The share of unemployed American men age 25 to 54 has more than tripled since the 1960s. Many want to work, but the wages paid by what few jobs are available don't support a desirable quality of life.
A recent report by the Bureau of Labor Statistics found that more than one in four American males taking part in a longitudinal study had endured at least one period of extended unemployment during their working lives.
Tennessee, Louisiana and Illinois are the worst states for the jobless. 24/7 Wall St. breaks them and seven other states down by unemployment rate, job growth and the percentage of unemployed who are receiving benefits.
So much for the American dream. Based on new survey data released exclusively by The Associated Press, it appears that economic insecurity is becoming the new norm in the U.S.
New research from the Federal Reserve Bank of San Francisco shows that long-term jobless people whose unemployment benefits were extended at the start of the recession did not become unwilling to work.
The recession has left tens of thousands of young people with inadequate or no jobs struggling to find a home, even if they possess college credits or work histories.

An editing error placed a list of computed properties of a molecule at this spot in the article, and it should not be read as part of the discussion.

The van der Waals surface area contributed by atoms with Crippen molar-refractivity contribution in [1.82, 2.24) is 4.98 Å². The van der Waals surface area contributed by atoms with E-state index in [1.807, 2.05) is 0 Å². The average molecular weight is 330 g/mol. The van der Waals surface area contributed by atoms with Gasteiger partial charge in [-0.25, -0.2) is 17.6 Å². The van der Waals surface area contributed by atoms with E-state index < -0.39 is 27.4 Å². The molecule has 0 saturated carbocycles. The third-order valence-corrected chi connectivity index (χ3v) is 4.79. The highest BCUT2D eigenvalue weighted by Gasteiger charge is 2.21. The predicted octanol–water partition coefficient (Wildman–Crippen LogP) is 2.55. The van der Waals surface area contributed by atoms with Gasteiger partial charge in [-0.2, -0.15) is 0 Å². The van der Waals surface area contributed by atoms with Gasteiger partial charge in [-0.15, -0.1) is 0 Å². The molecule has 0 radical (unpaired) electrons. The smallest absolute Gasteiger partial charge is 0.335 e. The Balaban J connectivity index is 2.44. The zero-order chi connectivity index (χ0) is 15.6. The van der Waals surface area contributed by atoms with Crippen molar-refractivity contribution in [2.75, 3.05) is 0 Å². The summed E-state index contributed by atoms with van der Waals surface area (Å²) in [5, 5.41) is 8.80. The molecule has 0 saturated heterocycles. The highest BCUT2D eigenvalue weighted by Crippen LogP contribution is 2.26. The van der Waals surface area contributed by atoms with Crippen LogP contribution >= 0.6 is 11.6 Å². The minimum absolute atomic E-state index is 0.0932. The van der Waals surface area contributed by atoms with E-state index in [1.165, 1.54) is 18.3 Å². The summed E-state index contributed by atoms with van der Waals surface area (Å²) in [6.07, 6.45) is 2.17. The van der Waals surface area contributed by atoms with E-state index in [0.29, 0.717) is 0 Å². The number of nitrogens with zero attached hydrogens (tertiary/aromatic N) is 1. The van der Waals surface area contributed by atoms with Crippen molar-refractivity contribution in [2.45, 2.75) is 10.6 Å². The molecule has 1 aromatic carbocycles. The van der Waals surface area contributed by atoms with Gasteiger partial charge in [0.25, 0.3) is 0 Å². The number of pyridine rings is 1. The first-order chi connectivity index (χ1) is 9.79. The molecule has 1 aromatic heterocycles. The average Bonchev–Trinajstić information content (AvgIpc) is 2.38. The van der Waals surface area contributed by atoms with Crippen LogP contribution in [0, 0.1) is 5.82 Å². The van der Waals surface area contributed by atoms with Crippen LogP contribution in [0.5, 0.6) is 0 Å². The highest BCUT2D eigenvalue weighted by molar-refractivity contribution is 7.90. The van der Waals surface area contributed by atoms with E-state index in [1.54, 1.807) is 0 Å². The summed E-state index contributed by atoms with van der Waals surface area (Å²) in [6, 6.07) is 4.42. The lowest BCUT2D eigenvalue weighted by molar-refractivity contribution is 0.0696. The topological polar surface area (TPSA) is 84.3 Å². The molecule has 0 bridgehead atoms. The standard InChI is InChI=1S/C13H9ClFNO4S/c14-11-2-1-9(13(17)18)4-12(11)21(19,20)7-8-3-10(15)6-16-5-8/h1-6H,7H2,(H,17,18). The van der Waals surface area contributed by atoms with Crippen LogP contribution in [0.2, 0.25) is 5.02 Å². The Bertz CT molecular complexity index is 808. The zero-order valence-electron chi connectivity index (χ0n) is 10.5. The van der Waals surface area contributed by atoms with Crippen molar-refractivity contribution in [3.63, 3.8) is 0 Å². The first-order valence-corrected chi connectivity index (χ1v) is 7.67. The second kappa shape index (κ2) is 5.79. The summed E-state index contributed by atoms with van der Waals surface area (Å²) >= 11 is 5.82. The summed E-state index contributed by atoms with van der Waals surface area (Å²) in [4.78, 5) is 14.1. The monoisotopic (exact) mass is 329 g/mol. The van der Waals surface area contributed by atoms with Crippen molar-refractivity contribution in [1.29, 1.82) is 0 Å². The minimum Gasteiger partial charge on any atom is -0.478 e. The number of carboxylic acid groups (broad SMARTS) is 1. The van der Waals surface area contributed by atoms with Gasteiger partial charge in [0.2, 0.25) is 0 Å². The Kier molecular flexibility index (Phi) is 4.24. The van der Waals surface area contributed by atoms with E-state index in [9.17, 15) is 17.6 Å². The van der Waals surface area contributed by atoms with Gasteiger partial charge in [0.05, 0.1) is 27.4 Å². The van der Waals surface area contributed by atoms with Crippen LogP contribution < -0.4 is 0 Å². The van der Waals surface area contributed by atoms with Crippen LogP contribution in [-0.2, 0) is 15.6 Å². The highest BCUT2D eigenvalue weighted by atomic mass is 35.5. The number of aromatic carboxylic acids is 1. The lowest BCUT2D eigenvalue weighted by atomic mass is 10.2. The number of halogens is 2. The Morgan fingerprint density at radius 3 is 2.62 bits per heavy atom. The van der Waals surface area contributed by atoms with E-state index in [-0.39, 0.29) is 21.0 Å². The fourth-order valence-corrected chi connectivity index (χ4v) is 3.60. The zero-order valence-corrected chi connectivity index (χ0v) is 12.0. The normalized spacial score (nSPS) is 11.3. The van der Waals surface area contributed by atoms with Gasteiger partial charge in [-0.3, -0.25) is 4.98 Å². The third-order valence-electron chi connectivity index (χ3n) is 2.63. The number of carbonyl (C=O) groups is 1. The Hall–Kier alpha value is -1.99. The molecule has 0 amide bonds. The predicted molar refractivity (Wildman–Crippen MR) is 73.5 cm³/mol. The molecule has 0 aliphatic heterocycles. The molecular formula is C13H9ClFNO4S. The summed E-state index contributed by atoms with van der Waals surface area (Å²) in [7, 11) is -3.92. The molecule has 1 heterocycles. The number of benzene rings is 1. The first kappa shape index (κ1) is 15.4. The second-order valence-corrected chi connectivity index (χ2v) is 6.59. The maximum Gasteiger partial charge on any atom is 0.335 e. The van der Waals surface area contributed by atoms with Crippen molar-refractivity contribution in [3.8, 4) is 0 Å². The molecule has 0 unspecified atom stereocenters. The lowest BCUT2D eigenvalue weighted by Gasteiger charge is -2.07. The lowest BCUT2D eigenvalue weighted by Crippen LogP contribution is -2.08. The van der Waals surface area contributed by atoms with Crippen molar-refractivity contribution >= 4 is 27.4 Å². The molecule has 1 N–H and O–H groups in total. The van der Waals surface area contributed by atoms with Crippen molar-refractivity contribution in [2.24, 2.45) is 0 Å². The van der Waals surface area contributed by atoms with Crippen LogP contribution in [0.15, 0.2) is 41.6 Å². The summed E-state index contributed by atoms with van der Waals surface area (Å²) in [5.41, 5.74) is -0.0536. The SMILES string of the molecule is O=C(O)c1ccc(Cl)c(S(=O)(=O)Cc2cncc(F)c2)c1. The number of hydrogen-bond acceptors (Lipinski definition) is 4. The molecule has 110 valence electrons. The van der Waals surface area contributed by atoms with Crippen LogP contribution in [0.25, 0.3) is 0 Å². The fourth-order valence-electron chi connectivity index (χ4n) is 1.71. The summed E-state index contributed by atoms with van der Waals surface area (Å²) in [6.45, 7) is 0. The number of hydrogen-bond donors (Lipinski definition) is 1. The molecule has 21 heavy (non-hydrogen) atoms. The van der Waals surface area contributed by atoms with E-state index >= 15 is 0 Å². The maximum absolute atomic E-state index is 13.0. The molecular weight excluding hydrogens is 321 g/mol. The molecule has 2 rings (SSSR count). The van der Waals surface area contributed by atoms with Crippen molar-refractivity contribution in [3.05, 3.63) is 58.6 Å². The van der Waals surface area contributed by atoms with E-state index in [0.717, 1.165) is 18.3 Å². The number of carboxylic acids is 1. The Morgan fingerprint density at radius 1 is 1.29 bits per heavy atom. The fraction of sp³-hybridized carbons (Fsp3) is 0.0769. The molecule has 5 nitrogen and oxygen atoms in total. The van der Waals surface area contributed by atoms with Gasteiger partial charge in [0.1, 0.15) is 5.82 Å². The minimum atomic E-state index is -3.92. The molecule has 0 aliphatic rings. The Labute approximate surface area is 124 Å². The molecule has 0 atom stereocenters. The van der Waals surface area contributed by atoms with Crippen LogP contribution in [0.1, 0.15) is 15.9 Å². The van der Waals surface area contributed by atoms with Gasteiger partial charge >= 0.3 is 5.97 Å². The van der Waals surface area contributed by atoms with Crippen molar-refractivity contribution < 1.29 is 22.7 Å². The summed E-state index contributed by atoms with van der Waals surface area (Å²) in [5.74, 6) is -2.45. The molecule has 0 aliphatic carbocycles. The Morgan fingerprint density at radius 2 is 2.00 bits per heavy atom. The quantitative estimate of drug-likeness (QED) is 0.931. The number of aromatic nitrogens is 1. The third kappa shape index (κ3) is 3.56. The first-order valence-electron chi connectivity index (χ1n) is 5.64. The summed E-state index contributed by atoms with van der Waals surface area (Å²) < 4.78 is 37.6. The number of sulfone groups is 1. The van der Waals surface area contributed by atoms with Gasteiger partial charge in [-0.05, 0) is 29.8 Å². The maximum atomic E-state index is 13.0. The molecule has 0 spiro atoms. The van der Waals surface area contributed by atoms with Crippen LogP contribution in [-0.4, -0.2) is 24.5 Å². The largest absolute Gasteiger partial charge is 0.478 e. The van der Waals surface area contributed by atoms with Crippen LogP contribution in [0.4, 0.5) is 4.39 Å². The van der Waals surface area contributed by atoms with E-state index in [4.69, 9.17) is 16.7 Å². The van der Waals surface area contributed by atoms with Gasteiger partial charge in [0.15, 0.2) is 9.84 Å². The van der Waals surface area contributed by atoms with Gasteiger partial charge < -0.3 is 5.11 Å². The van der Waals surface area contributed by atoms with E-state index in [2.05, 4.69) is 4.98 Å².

We’re still crawling out of the deep crater we fell into in 2008 and 2009. The percent of the working-age population now working or actively looking for work is higher than it was, but still near a 30-year low. But at least we’re crawling out.
Economics reporter David Cay Johnston takes an accounting of American wages, personal debt, national income from manufactured exports and tax revenue both today and 10 years ago, and concludes the U.S. needs a new set of fiscal policies.
The first month of 2012 turned out to be the best in three years in terms of the ongoing unemployment crisis in the U.S. Although 8.3 percent is nothing to get too excited about, it was supposed to tally up at 8.5 percent for January, so we'll take it.
This study by Indiana University's School of Public and Environmental Affairs examines the impact of the Great Recession and its aftermath on poverty in America.